Like so many staff alumni from The New England Center for Children (NECC), Dithu Rajaraman, Ph.D., MSEd, BCBA, LABA, looks back on his time at NECC fondly. “If you asked me if I miss the direct-care aspect [of working at NECC], my answer is overwhelmingly yes,” he says . “I really miss working with clients.”
While Rajaraman time working directly with children with autism has (for now) come to an end, that does not mean he is done making a difference in the world of autism education and research. Instead, his role has shifted, as he is now helping mold the next generation of behavior analysts who will help individuals with autism learn and grow for generations to come.
Rajaraman spent 5 years at NECC from 2010-2015, including a year at the Mohamed bin Rashid Center for Special Education in Abu Dhabi. In that time he grew as an educator and behavior analysis completing the Simmons University master’s degree partnership and becoming a Board Certified Behavior Analyst (BCBA) through the Western New England University partnership. Upon completion of these programs, and realizing he wanted to continue to develop his skill set, Rajaraman left NECC and pursued his doctorate at Western New England University.
After completing his doctoral work, which both research and consulting across the country, Rajaraman began the most recent chapter of his behavior analysis story.
Today, Rajaraman is a psychology professor at the University of Maryland Baltimore County (UMBC). His role at UMBC spans multiple functions, as he teaches a variety of undergraduate and graduate level courses in their behavior analysis program and conducts behavior analytic research at the university.
“I consider myself so exceptionally lucky to be a professor, to be able to teach behavioral analysis, to be able to research in an area where there’s such a need,” says Rajaraman. “Maryland, and especially Baltimore, there’s a lot of need for behavioral services broadly speaking, and so I feel really lucky to be here.”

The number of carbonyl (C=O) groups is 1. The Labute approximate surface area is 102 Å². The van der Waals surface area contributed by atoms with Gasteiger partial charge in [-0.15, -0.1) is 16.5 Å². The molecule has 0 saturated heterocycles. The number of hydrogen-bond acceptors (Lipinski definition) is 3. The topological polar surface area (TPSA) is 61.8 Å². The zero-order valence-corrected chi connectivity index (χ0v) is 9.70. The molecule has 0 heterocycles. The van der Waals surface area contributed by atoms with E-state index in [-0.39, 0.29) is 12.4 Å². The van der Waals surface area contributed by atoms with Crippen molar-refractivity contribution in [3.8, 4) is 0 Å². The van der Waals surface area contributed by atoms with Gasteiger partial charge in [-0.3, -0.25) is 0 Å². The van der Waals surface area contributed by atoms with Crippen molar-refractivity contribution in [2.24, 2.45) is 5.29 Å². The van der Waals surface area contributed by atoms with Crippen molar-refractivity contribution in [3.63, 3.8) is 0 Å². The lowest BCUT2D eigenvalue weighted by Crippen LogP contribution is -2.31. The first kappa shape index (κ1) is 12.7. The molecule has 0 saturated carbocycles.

Rajaraman also considers himself lucky for another reason. His position as a faculty member and research staff member puts him in the position to mentor his students, aspiring behavior analysts who share his same goal of helping people through their work. AT UMBC specifically, this mentorship also relates to a cause he cares about deeply: diversity and inclusion.
“UMBC is not only exceptionally diverse in their student population, but values and sees the importance of diversity, inclusion, and social justice across so many different realms,” he notes. “One thing I noticed early in my career is that there aren’t many folks of Indian-American descent or South Asian descent in the [behavior analysis field]. We’ve all seen in recent years the importance of representation, how representation matters, so I’ve been particularly excited for opportunities to mentor students from diverse backgrounds.”
While he does not know what the future holds, Rajaraman is excited to continue his work in the behavior analysis field. Regardless, Rajaraman exemplifies the very best of what NECC alumni do with their careers after their time at NECC. While not at NECC anymore, Rajaraman shares the same goal as NECC: to help children with autism learn and grow.